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Stories of Immigration and Deportation – Leticia

PHOTO: Leticia Reta is an undocumented immigrant living in the United States. She says for many years she was married to a man who beat her, but was afraid to leave because he threatened to have her deported. PHOTO courtesy of Reta.
PHOTO: Leticia Reta is an undocumented immigrant living in the United States. She says for many years she was married to a man who beat her, but was afraid to leave because he threatened to have her deported. PHOTO courtesy of Reta.
August 30, 2013

PHOENIX – Behind all the immigration debates and statistics are real people, including men and women who stay in abusive relationships because they're afraid of being deported.

Leticia Reta used to be one of those women, but not any more.

Reta came to the U.S. two decades ago, and for years was married to a man who beat her.

She says he threatened to have her deported and her children put in foster care.

Tired of being abused and feeling frightened all the time, Reta finally obtained a divorce, and now she's speaking out, no longer willing to live in the shadows and not be heard.

"There is so many woman,” she says, ‘they're in my same situation, and they're afraid to speak. I know probably is going to have consequences. But I'm ready to deal with the consequences."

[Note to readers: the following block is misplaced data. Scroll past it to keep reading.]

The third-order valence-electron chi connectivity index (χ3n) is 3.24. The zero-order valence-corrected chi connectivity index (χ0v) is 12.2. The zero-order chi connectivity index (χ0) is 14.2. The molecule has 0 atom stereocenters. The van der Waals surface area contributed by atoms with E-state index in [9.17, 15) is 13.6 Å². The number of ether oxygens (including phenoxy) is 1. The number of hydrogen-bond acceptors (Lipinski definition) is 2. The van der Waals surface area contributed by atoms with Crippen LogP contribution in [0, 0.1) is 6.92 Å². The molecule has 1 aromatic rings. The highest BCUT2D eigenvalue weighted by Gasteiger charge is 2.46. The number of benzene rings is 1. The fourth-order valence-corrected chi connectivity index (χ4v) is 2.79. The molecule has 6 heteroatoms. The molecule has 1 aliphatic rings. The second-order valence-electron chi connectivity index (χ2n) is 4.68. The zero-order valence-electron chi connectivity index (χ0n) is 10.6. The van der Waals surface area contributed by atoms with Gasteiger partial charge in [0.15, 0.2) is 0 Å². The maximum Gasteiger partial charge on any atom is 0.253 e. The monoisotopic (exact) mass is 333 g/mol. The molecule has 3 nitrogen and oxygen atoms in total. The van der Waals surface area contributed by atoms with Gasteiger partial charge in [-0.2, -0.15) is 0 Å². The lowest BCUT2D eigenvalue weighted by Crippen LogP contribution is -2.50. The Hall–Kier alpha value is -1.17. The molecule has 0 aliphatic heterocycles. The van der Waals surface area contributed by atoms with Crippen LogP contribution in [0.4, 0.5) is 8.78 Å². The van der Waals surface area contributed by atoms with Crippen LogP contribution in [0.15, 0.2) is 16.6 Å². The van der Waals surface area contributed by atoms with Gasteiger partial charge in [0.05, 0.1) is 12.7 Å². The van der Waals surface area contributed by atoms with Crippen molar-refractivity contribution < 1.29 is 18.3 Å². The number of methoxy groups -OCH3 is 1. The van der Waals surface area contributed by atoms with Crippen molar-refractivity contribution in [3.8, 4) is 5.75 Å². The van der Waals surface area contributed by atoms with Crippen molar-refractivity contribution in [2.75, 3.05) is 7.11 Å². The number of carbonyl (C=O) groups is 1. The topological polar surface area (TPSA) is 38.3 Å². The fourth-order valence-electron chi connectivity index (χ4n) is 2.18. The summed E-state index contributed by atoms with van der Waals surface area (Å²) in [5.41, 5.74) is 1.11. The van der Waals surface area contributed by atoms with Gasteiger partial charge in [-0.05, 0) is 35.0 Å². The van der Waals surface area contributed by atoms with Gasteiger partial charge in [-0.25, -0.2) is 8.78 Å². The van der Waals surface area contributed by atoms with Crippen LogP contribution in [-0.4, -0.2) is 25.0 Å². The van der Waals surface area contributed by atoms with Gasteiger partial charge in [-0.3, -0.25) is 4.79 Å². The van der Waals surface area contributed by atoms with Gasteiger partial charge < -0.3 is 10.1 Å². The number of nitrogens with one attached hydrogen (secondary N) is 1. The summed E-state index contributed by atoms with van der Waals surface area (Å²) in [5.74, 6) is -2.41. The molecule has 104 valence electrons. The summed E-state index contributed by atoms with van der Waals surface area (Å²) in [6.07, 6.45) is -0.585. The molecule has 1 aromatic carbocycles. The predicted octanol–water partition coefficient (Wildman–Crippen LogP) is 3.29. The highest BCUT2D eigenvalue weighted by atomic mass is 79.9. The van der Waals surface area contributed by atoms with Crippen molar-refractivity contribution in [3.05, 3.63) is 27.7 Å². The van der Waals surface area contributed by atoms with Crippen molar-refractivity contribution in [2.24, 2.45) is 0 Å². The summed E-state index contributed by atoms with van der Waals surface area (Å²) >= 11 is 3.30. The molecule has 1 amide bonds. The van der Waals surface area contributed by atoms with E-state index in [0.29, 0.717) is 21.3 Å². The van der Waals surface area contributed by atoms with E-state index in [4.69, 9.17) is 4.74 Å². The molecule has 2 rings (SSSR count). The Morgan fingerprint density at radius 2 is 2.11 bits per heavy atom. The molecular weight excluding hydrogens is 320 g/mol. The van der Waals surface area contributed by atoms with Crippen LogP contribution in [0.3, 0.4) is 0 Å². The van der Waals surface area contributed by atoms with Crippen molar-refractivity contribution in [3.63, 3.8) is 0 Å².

Reta says she is now vulnerable to deportation because she has no documents and no way to apply for them under current law.

Congress is considering immigration reform, but including a path to citizenship faces considerable opposition.

Reta says it took two years to get her divorce. She says she started the process at the urging of an employer, a woman whose house she was cleaning who saw her injuries and convinced her to go to court for a protective order.

"I was working and she said, 'Leticia, what happened to your hands?'” Reta relates. “And I said, 'Nothing, I just fell.' She saw my bruises in parts of the body, and she was so terrified."

The Pew Center estimates there are 400,000 undocumented immigrants in Arizona, accounting for 6 percent of the population, and 7.4 percent of the workforce.

Reta says she feels devoted to her adopted homeland and sometimes wants to cry when she hears the national anthem at her children's school events.

She wants her children to go to college, and she wants to start her own business, but she's afraid that her immigration status might get in the way.

"I've been cleaning houses for the last 12 years,” she says, “and I want to have a company, I want to be registered.

“Even if I was not born here, I feel American. I feel like part of this big country with big dreams."


Doug Ramsey, Public News Service - AZ